NEW YORK, N.Y.—March 6, 2007
Radiologist Hollis G. Potter, M.D., has been nominated for membership in the Hip Society. Founded in 1968, the Hip Society is dedicated to the advancement of knowledge relating to the hip joint and is composed of prominent leaders in the field. Dr. Potter, chief of the Division of Magnetic Resonance Imaging in the Department of Radiology and Imaging at Hospital for Special Surgery, is the first radiologist to be named to the organization and is also its first female member.
“I am honored to be named to this eminent group, and I am looking forward to participating in expanding the knowledge of imaging as well as sharing some of the exciting advances and technological achievements we have made and will be making over the next few years,” said Dr. Potter. “This is recognition that hip surgeons, hip specialists and radiologists collaborate to improve the overall care of patients suffering from hip related injuries and conditions.”
In lauding Dr. Potter’s nomination, Dr. Eduardo Salvati, a former President of the Hip Society and attending orthopaedic surgeon of Hospital for Special Surgery, noted, “Through her ongoing research and innovations in the field of magnetic resonance imaging, Dr. Potter has made outstanding contributions to the knowledge of hip diseases. Her work is well known and recognized by the distinguished membership of the Hip Society, and with their invitation they acknowledge her pioneering work to advance the diagnosis and treatment of a variety of hip conditions.”
The purpose of the organization is to provide a forum to stimulate the exchange of knowledge concerning education, research and treatment of disorders of the hip joint.
For several years now, Dr. Potter has been studying the effectiveness of MRI in imaging total joint replacements. By adjusting the MRI’s scanning parameters, Dr. Potter has made the clear and concise imaging of these joints possible so that physicians can diagnose and treat impending complications earlier than is feasible based on X-ray and computed tomography (CT). She is also working on studies using MR to image degenerative changes in cartilage, an early indicator of osteoarthritis.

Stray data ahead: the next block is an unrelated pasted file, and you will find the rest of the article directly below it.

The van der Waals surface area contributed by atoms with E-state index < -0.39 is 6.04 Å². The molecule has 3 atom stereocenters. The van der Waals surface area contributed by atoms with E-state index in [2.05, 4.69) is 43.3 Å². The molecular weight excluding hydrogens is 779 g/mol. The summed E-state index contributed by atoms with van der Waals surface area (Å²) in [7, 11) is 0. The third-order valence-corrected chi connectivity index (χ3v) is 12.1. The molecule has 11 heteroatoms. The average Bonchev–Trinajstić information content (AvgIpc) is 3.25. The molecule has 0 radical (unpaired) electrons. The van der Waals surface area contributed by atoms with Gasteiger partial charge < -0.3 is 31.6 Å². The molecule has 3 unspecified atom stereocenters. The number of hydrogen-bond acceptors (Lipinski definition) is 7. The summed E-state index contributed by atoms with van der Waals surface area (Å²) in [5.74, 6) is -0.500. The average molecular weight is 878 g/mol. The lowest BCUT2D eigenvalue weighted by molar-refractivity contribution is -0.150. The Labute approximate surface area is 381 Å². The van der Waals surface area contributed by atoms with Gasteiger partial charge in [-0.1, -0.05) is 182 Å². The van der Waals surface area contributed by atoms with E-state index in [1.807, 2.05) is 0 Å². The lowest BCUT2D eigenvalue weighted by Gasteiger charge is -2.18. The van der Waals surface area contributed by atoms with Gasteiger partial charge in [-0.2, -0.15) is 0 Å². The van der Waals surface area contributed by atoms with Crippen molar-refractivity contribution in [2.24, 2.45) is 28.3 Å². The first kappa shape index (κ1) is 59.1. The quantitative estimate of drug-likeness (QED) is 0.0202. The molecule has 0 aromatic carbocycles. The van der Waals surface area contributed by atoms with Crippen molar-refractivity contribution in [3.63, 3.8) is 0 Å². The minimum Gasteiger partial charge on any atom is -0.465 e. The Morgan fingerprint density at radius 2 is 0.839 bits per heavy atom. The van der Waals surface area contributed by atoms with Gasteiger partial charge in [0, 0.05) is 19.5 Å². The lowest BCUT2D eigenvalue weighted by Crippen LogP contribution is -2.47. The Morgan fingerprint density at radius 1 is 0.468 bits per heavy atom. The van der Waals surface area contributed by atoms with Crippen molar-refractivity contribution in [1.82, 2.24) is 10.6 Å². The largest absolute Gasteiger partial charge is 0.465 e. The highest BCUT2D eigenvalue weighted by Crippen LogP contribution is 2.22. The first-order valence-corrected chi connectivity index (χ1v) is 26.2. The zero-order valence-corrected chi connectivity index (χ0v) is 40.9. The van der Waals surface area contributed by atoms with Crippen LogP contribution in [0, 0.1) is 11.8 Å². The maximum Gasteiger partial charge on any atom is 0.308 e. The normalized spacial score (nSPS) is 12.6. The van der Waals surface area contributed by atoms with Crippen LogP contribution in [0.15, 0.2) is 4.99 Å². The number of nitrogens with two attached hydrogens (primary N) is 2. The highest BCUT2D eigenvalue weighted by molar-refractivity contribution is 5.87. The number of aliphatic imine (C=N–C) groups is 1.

Dr. Potter is a board-certified radiologist specializing in musculoskeletal magnetic resonance imaging since 1990. She has published 98 scientific articles and 38 book chapters, and she is funded for MR research in both clinical and basic science areas. Dr. Potter is nationally and internationally recognized for her expertise in developing MR applications for orthopaedic conditions.
About Hospital for Special Surgery Department of Radiology and Imaging
Hospital for Special Surgery (HSS) Department of Radiology and Imaging, under the direction of Radiologist-in-Chief Helene Pavlov, M.D., FACR, has the largest and most experienced academic musculoskeletal radiology faculty in the world, each with academic appointments at Weill Medical College of Cornell University. HSS radiologists are all board-certified by the American Board of Radiology and have received numerous awards by honor and professional societies, including the Consumer's Research Council of America Guide to America's Top Radiologists. The department's focus is on both the imaging diagnosis of musculoskeletal conditions and diseases and the treatment of specific conditions utilizing image guidance. More than 185,000 musculoskeletal examinations are performed annually, of which approximately 136,000 exams are conventional radiography. Other imaging includes Magnetic Resonance (MR), Computed Tomography (CT), Ultrasound (US), Nuclear Medicine (NM), and Teleradiology. Approximately 98 percent of all imaging in the Department is acquired digitally.
According to Helene Pavlov, M.D., F.A.C.R., HSS radiologists are committed to excellence and repeatedly prove that “all images and imaging are not created equal." For more information on the Department of Radiology and Imaging at Hospital for Special Surgery, contact 212-606-1132 or send an email to mailto:firstname.lastname@example.org.